Monday, 24 September 2012

Meet The Tree People - Extract from The Runaway Children Volume 1 - Flight from the Nunjas

Scene from Fernilee Forest on which Fernlee is based

An hour later, the whole village had congregated and everyone was sitting cross-legged round a huge fire which Beech, Larch and Horse had built, using a mixture of dead wood and peat, which smoked horribly and stank even worse. Miles was staggered to see how many of the villagers there were at least a hundred people, all living in total invisibility from the outside world. Normally, theyd be strumming home-made fiddles and guitars, and relaxing with mugs of gooseberry wine and mead made from honey, chatting happily about the days events. Now, however, the urgency of Laurels call to council had created tension amongst them, so they waited in silence until Laurel stood up and began to address the assembly.
"First of all, let me introduce you. This is Miles Hadwin and his sister Alice who have just survived a horrible and traumatic experience. Their mother has been arrested on a trumped up charge of treason and for all we know, their father's in custody too. We DO know that their younger brother has already been abducted and, considering hes hardly eight years old, must be feeling very scared right now."
"So what are WE supposed to do about it?" Beech piped up, as he chewed on an apple, apparently unmoved by the childrens plight.
"Yes, what's it to us?" Horse echoed. It wasnt that he didnt care, but he enjoyed the peace of the forest and was loath to get involved with outsiders.
"If you'll give me a moment, I'll explain," replied Laurel. "Now, like me, you have all come to be here largely due to our disappointment with the modern way of life. We're dropouts, hippies, crusties, whatever people like to call us, but we're all united in this respect. We hate the way the world is, we despise its materialism and greed, and we despair of seeing a just society, which cares about the environment. So, we've rejected it, and here we are, minding our own business, looking after ourselves, and keeping out of the rat race...."
"Actually, I'd like to challenge that remark". A young man with a long ponytail and a bone through his nose stood up. "You can speak for yourself but I've faced water cannons with the best of them!"
"Yeah, and I've broken a few shop windows in my time!" agreed another villager who glowered indignantly from under generously pierced eyebrows.
"And I've knocked dozens of policemen's helmets off!" exclaimed another tree person proudly.
At this, several others started boasting about their past achievements until Laurel had to clap her hands to get their attention.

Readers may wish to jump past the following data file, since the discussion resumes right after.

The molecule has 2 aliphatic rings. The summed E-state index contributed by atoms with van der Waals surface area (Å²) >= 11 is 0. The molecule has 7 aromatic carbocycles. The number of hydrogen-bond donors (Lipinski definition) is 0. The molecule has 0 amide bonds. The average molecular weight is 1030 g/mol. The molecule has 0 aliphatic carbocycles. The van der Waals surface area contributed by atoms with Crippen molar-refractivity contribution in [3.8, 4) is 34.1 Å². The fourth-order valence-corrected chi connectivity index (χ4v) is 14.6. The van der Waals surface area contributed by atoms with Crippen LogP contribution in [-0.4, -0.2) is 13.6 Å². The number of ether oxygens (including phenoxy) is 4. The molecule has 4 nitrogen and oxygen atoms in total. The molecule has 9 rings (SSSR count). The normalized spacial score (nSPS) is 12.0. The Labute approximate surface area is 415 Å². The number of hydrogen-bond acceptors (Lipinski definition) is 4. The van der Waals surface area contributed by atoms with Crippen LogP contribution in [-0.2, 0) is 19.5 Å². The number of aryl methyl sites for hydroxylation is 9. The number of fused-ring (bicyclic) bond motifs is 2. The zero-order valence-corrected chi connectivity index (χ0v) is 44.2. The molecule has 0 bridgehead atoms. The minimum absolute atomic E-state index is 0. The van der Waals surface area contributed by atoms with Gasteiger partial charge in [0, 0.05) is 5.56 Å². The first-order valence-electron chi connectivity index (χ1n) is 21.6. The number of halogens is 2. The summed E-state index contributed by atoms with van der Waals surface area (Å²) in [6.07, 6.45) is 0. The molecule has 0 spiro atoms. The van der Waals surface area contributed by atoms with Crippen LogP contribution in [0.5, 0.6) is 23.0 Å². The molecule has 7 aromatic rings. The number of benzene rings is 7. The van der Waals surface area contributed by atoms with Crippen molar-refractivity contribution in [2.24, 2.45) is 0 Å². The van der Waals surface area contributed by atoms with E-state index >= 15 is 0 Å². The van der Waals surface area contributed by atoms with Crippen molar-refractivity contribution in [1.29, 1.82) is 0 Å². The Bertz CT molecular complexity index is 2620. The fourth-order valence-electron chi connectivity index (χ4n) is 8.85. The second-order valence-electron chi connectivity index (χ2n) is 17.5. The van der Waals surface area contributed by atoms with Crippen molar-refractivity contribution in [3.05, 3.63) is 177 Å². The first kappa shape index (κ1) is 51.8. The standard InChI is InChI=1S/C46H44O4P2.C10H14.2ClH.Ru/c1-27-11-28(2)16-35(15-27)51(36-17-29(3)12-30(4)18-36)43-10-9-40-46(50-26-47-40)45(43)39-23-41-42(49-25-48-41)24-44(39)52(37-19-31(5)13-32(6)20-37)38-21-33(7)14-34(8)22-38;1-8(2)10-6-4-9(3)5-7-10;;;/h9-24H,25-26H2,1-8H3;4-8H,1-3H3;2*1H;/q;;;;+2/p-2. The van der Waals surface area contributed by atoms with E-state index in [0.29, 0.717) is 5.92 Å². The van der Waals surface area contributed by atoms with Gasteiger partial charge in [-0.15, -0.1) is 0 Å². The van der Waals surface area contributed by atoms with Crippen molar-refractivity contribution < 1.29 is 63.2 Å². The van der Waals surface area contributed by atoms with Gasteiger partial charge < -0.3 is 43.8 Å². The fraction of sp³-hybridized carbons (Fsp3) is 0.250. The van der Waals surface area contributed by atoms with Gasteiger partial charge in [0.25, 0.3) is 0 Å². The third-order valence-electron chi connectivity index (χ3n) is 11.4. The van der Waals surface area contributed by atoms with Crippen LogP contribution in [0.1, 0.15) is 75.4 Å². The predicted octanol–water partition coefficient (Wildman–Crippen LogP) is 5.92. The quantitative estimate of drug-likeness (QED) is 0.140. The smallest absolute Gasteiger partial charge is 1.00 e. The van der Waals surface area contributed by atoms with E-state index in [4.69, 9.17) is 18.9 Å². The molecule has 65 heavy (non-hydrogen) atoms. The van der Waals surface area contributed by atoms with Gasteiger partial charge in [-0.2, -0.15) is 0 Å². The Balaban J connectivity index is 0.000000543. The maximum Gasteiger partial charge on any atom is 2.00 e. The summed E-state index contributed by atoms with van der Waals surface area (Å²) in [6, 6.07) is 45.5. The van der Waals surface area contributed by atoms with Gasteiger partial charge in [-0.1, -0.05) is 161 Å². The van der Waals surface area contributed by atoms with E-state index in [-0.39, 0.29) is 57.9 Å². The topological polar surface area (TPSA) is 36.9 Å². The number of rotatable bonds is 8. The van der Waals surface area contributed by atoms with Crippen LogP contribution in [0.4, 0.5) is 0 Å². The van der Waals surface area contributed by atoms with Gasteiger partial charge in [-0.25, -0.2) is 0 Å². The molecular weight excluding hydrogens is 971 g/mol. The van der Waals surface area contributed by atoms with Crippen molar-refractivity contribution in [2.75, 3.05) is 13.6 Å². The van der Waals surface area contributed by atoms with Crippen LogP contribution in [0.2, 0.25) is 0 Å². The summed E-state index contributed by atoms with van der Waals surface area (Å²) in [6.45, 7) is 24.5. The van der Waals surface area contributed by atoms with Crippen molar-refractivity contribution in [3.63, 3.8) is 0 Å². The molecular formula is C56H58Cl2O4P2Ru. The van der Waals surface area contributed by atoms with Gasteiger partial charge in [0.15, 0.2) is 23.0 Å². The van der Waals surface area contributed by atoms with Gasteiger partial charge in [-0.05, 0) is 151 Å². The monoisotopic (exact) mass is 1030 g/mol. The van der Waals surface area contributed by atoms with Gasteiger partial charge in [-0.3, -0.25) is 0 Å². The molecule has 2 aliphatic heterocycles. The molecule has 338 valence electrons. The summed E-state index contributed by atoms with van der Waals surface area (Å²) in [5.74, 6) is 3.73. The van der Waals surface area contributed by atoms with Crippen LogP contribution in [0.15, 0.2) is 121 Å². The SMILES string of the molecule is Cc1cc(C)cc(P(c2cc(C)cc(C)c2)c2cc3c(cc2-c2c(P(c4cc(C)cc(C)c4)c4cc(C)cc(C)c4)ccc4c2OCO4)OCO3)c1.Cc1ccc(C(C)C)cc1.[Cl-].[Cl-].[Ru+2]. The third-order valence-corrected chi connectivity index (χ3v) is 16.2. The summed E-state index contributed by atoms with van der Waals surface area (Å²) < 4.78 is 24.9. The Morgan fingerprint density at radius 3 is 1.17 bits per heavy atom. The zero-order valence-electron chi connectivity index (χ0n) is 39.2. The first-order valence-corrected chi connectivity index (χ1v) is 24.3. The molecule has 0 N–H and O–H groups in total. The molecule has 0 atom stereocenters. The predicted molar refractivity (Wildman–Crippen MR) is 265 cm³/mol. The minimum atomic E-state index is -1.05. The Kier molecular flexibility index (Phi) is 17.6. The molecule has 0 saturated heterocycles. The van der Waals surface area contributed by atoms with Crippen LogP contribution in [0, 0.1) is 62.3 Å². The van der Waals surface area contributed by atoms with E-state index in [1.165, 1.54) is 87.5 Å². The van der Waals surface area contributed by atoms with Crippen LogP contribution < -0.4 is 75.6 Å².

"Look, I'm not here to criticise anyone. What you do or don't is entirely up to you. The fact is we may be very quick to join a riot when it suits us, but are we willing to get personally involved? Are we prepared to help three kids who, for no fault of their own, are up against sinister powers intend on destroying their family?"
"So what's in it for us?" asked a villager.
"Yeah" said another "is it ecological, I ask myself?"
"Or ethical" remarked Beech. "After all, these kids' parents could be fascists for all we know."
"They might even be bankers! Or tax collectors!" someone suggested. "Or meat eaters!" cried a wag, wearing what looked like a bin bag over his head. Some of the villagers laughed, infuriating the more fanatical vegetarians amongst them. Laurel sighed with frustration. "Can we please stick to the point!" she begged.
"The point being.....?" came the bored reply from a man who was virtually covered with tattoos.
"The point being.... who is prepared to help these children find their family and rescue them?"
The village council began to groan again with most of the members unable to see any reason to help two snotty little middle-class school kids. All except for one rather pale, skinny young man with extraordinary dreadlocks, which twisted and twirled in every direction but his scalp. Hed been listening intently to Laurels pleas and was deeply disturbed by them.
Noticing his thoughtful expression, Laurel turned to address him directly. "What do you think, Roots?" asked Laurel.
"I think, he began falteringly, I mean…that is…what I think is, that every little person who gets stolen away from his house should have an automatic right to be rescued, and if no-one else will do it, then…then it ought to be us. That's what I think..... and I'd like it to go on record, please!"